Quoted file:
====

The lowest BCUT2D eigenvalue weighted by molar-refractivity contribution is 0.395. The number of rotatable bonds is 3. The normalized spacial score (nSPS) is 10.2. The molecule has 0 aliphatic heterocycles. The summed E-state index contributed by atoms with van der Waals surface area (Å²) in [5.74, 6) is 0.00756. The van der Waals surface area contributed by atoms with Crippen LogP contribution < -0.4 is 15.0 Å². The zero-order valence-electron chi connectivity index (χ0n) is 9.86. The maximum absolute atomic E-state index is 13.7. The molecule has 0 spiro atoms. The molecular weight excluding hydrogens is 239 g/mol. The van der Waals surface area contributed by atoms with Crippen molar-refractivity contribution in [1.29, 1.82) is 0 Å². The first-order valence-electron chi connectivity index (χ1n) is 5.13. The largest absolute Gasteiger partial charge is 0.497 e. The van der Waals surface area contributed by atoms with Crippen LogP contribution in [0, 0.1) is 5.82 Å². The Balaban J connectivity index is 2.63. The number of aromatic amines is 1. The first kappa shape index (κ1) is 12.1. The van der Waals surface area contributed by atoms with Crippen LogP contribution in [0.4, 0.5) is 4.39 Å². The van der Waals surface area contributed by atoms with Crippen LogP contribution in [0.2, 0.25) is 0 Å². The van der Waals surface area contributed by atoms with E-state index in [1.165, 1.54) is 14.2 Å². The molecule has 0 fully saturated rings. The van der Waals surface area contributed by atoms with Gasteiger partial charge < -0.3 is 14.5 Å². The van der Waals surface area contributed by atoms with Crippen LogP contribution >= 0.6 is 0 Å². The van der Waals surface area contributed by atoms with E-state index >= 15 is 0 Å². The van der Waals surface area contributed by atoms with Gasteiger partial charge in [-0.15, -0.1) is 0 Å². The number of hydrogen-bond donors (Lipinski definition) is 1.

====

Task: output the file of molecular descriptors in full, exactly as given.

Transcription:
The lowest BCUT2D eigenvalue weighted by molar-refractivity contribution is 0.395. The number of rotatable bonds is 3. The normalized spacial score (nSPS) is 10.2. The molecule has 0 aliphatic heterocycles. The summed E-state index contributed by atoms with van der Waals surface area (Å²) in [5.74, 6) is 0.00756. The van der Waals surface area contributed by atoms with Crippen LogP contribution < -0.4 is 15.0 Å². The zero-order valence-electron chi connectivity index (χ0n) is 9.86. The maximum absolute atomic E-state index is 13.7. The molecule has 0 spiro atoms. The molecular weight excluding hydrogens is 239 g/mol. The van der Waals surface area contributed by atoms with Crippen molar-refractivity contribution in [1.29, 1.82) is 0 Å². The first-order valence-electron chi connectivity index (χ1n) is 5.13. The largest absolute Gasteiger partial charge is 0.497 e. The van der Waals surface area contributed by atoms with Crippen LogP contribution in [0, 0.1) is 5.82 Å². The Balaban J connectivity index is 2.63. The number of aromatic amines is 1. The first kappa shape index (κ1) is 12.1. The van der Waals surface area contributed by atoms with Crippen LogP contribution in [0.4, 0.5) is 4.39 Å². The van der Waals surface area contributed by atoms with Crippen LogP contribution in [0.2, 0.25) is 0 Å². The van der Waals surface area contributed by atoms with E-state index in [1.165, 1.54) is 14.2 Å². The molecule has 0 fully saturated rings. The van der Waals surface area contributed by atoms with Gasteiger partial charge < -0.3 is 14.5 Å². The van der Waals surface area contributed by atoms with Crippen LogP contribution >= 0.6 is 0 Å². The van der Waals surface area contributed by atoms with E-state index >= 15 is 0 Å². The van der Waals surface area contributed by atoms with Gasteiger partial charge in [-0.15, -0.1) is 0 Å². The number of hydrogen-bond donors (Lipinski definition) is 1.